Friday, August 21, 2009
Raleigh One Way
Ever since Mr. Zvirman ran over my cyclocross bike I have been riding a 20 year old woman's Cannondale hybrid that had been in storage. The Cannondale was a little too small. It was aluminum with an aluminum fork. This was state of the art in the late 80's when my wife bought the bike. Today it got me to work, but was heavy and a bit unforgiving when you hit Pittsburgh's abundant bad pavement. The Motobecane cyclocross also was aluminum, but it was a good fit, fairly light and had a carbon fork to smooth out the aluminum ride a bit. On the other hand I am quite spoiled by my carbon fiber road bike that I ride on the weekends and on longer rides.
As unreasonable as Mr. Zvirman had been the day of the altercation, his insurance company Merchant's was professional and reasonable to deal with. We agreed upon on equitable amount to reimburse me for the destroyed Motobecane, and I was allowed to keep it's remains. There is just about enough money to buy a commuter bike and a frame and other parts necessary to build a new road bike using what is still functional from the Motobecane.
I decided to go in a new direction for the commuter bike. Instead of simply taking all of the money and getting a new cyclocross I decided to get a true commuter. The bike I chose is a Raleigh One Way. It's a very retro all steel single speed bike. Throw back features include a leather Brooks seat and handle bar tape, nice detail work on the frame, fenders, a shiny bell and pump and oversized bullet proof tires. All for a fairly reasonable price of slightly over $600. The Raleigh name is nostalgic to me. I had a 5 speed Raleigh folding bike in high school and college back in the 70's. It was a heavy beast, but cool. The One Way is neither heavy nor light. The lack of any components saves weight on what would be a heavy bike if geared. I would estimate it to be about 2 pounds heavier than the pre-Zvirman cyclocross. Gearing on the bike is 16/42. On the flats it's not as fast as the cyclocross or road bike, but it's not painfully slow like a single speed 29er I used to have. The commute to work takes about the same time as it did before, but I just can't reach as high a top speed on the Jail Trail. So far I haven't put a bike computer on the One Way and don't think I will as it seems to be bad karma for this retro machine.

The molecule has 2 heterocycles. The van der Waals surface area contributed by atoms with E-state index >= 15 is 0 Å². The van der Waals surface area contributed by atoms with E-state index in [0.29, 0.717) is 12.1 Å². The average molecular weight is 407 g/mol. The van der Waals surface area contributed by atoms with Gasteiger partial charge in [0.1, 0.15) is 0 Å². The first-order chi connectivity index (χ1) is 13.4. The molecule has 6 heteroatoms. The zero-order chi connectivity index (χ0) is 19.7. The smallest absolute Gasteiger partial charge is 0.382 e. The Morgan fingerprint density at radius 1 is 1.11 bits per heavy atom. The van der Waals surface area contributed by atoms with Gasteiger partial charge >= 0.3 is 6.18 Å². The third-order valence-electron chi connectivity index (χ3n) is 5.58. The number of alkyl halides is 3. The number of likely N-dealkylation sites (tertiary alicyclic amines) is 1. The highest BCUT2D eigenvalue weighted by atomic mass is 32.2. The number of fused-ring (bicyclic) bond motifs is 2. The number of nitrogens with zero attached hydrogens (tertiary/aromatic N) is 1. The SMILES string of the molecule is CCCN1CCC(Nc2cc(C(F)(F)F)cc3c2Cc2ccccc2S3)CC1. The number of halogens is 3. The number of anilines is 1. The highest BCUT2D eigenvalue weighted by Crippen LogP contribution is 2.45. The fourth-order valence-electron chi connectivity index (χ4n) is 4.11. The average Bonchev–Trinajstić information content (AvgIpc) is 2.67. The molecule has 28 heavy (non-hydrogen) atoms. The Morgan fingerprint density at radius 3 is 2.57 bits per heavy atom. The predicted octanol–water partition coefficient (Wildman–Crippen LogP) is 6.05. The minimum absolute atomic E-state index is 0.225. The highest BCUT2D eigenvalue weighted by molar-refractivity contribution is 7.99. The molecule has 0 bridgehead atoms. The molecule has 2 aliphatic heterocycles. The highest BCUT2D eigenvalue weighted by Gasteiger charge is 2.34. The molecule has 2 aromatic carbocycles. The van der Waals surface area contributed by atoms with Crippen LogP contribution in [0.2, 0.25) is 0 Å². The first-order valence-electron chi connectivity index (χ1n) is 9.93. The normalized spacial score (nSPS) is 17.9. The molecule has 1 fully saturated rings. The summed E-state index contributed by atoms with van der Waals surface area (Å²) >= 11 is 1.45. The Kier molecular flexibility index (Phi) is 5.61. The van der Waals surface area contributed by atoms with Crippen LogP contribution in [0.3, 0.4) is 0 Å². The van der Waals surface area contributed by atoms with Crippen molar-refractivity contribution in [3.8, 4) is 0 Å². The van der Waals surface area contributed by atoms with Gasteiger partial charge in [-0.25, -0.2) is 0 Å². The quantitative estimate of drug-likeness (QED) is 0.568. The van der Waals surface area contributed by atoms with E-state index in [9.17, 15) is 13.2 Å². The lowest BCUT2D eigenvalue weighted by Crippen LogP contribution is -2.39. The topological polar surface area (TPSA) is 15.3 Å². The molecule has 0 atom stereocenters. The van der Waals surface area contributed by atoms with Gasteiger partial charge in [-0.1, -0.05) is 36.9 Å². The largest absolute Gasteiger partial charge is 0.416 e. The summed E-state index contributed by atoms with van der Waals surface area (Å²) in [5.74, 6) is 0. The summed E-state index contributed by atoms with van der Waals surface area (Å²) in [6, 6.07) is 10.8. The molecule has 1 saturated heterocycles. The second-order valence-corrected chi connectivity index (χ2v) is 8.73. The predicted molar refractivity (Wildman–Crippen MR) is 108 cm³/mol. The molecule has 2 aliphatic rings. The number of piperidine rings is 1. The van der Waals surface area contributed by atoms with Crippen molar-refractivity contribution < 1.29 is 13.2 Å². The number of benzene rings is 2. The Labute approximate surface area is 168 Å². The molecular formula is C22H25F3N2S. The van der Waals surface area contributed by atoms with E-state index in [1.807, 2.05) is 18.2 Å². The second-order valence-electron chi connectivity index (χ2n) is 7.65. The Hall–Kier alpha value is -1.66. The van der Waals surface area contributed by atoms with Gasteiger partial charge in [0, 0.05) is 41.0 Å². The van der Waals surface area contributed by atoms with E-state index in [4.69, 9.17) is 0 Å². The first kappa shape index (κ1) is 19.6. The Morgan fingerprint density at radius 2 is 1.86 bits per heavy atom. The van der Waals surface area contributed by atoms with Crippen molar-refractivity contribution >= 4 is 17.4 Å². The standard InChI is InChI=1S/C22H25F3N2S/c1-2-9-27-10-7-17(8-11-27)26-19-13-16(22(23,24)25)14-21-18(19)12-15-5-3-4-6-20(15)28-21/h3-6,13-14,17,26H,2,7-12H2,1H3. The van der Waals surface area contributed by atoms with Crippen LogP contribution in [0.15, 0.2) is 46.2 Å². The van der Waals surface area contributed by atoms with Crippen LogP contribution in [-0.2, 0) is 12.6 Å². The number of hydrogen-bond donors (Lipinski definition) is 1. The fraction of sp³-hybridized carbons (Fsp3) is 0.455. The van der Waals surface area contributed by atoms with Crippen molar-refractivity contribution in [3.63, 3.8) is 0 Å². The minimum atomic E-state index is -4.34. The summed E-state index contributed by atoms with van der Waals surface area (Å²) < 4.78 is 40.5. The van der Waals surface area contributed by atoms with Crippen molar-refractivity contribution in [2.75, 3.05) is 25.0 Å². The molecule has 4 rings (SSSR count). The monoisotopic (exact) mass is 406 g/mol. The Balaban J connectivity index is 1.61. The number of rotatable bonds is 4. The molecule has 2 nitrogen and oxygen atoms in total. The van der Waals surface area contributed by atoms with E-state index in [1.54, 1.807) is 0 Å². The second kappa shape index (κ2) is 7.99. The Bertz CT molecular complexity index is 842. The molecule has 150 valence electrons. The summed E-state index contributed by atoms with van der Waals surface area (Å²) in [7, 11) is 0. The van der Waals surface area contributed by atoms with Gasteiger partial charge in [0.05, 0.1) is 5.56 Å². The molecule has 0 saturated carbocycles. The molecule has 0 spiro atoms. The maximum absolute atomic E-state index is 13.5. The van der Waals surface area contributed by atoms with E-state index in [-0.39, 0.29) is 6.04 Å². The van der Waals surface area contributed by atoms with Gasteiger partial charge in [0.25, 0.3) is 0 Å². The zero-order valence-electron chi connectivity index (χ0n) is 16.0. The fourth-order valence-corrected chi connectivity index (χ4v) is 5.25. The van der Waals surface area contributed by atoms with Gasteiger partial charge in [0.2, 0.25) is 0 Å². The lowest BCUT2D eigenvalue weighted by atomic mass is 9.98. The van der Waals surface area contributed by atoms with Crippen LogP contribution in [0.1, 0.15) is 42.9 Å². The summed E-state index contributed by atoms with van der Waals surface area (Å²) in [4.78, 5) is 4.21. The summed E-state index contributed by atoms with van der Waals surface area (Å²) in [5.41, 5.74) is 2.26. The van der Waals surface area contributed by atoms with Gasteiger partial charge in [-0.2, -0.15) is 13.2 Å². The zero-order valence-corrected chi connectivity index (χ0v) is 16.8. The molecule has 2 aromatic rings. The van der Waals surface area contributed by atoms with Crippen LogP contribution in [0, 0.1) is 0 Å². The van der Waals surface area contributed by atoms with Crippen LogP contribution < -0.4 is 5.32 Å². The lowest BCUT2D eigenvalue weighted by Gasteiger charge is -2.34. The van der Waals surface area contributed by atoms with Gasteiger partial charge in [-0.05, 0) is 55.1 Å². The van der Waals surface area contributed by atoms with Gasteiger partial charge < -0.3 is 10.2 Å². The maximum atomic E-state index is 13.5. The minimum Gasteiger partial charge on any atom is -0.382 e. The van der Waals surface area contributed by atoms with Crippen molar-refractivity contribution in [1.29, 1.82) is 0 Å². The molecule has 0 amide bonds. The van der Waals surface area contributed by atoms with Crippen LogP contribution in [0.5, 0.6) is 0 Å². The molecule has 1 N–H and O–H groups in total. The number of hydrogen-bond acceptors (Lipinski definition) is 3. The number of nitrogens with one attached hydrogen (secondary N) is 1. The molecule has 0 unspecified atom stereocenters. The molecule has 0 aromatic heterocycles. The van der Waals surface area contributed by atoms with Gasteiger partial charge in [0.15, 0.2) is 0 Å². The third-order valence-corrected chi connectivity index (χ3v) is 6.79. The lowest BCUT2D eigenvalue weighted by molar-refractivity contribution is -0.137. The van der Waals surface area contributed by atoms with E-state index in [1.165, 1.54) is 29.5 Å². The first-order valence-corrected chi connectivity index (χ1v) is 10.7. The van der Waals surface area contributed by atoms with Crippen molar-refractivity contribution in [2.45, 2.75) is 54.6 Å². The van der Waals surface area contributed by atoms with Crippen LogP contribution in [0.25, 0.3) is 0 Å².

The steel frame and fork are a pleasure. Instead of getting a jarring vibration transmitting through my body as I hit a pothole, the steel frame deadens the paved imperfections. It's not as supple as carbon, but the ride is just perfect for commutes through Pittsburgh's miserable streets. The other issue that I was wondering about is climbing in a single speed. My ride home takes me from the city's lowest point downtown to my home at one of the highest elevations in the East End. I ride from the Jail Trail through the Panther Hollow Trail and either up through Boundary Street to 5th Ave or through the CMU cut through to Flagstaff and the Golf Course. The gearing of the bike makes the climb manageable. I'm not so sure I would want to take it up Greenleaf or Sycamore, but that's not really why I have this bike. For long distance and climbing I have the road bike. The only problem so far with the bike is a defect on one of the water bottle brazeons. I can't get the screw out to mount a bottle cage. I'm sure the dealer will be able to take care of this.
The second phoenix of the Zvirman incident is still being built up. I bought a used carbon Orbea frame on Ebay at a nice price, and also picked up some Ultegra brakes and a carbon seat post. Either from the Motobecane or from my parts bin I had almost all of the rest of the components I needed. I did need to buy new wheels and pedals. The bike will be ready to go for the Sunday ride next week. I'll report back then.